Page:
And not off the top of your head, so do a little background work to inform your discussion. Write conversationally, but clearly. [Here’s two pretty good links on blog post writing, if you interested, from Neil Patel and Lauren Vargas.]
Here are the topics. Choose one. Put the post up on your blog, put a link to your blog the class FB page.
1. Where do you want to be in five years, and how will you use media, social and otherwise, to establish and extend your personal brand? Of course, media and especially social media will evolve over the next five years. Where do think it’s going and what would be the ideal development for your personal brand?
- Management guru Tom Peters on the general concept of personal brand (1997)
- Personal Branding 101 from Mashable
- The Next 5 Years in Social Media [More of the same according to Mashable]
- A more thorough look at the future of Social Media, Mark Suster on Techcrunch
- Another view from Jason Falls, Social Media Explorer
2. If you don’t want to think about your personal brand and the next five years, how about thinking about mine, right now? I’ve just shifted from writing for and editing magazines to blogging everyday on restaurants—which despite an extensive 26-year media career, is the one thing I am known for.
I started a new professional Twitter account under my own name: @johnheckathorn. I decided my FB page was no longer just personal, but open to everyone who friended me. I also post every blog entry to Honolulu Magazine’s FB page.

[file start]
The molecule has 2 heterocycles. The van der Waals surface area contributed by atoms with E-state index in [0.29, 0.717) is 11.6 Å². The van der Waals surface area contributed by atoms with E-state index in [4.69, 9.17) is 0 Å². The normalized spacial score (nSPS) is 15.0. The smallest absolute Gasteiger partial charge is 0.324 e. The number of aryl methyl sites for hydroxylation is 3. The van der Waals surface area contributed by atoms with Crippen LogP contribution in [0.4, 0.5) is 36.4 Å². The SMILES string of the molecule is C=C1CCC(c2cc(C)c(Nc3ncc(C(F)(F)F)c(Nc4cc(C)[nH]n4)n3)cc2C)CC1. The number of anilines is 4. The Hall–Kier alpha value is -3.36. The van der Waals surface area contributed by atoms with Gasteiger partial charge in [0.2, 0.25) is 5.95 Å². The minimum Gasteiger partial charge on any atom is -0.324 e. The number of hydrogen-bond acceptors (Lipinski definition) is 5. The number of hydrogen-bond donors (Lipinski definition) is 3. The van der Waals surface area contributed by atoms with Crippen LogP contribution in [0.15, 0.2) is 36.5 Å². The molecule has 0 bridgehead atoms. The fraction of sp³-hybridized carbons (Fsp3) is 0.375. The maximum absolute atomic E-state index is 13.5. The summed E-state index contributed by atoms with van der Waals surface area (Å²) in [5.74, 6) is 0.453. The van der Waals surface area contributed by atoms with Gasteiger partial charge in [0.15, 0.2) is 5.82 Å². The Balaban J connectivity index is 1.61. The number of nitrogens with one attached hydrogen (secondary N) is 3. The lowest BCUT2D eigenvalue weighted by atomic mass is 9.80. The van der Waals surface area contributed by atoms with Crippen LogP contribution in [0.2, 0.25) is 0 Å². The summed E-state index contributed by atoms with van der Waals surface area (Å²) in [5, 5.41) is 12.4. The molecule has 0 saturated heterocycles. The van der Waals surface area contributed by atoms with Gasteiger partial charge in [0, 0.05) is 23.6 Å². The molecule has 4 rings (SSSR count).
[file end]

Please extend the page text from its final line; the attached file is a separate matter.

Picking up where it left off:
How do I get better, especially at encouraging people to read the blog? Come up with a plan for me. Best plan earns my undying gratitude.
3. Here’s one topic that seemed to run through last week’s write-ups, especially in terms of your own Facebook usage.
Web 2.0 has created a convergence between public and private media. Looked at one way, this spells the end of privacy. Looked at another, it’s a fundamental shift in the way we communicate knowledge. It may even be a shift in how we perceive identity, ideas, copyright and so forth.
Web 2.0 makes possible such aggregated sites as Wikipedia and YouTube. The Web 2.0 site Twitter may be the world’s new newswire. And Web 2,0 means that you often find items on the web not through search, but through reccomendations from friends.
Don’t just complain about FB, we’ve done that already. This is a huge topic, and it’s kind of fuzzy, as you complained in class. Perhaps you would want to take a thinner slice of the topic, suggested by your own research. Email me if you have a question.
In an attempt to be helpful, I found you some links.
- A balanced view from Society for Scholarly Publishing
- For All Its Flaws, Wikipedia is the Way Information Works Now
- Privacy is dead, and social media hold smoking gun [Mashable]
4. This is one I didn’t get around to mentioning in class. There are lots of concern about the sheer volume of communication we all receive: email, FB posts, Twitter feeds. Would someone like to research aggregator sites like HootSuite, Google Reader and more that pull together all your social media and web news? Give the class a good idea of the resources out there?
5. You can come up with your own topic, as long as it has some relevance to work. But email me, firstname.lastname@example.org, so we agree on what you’re doing. Soon.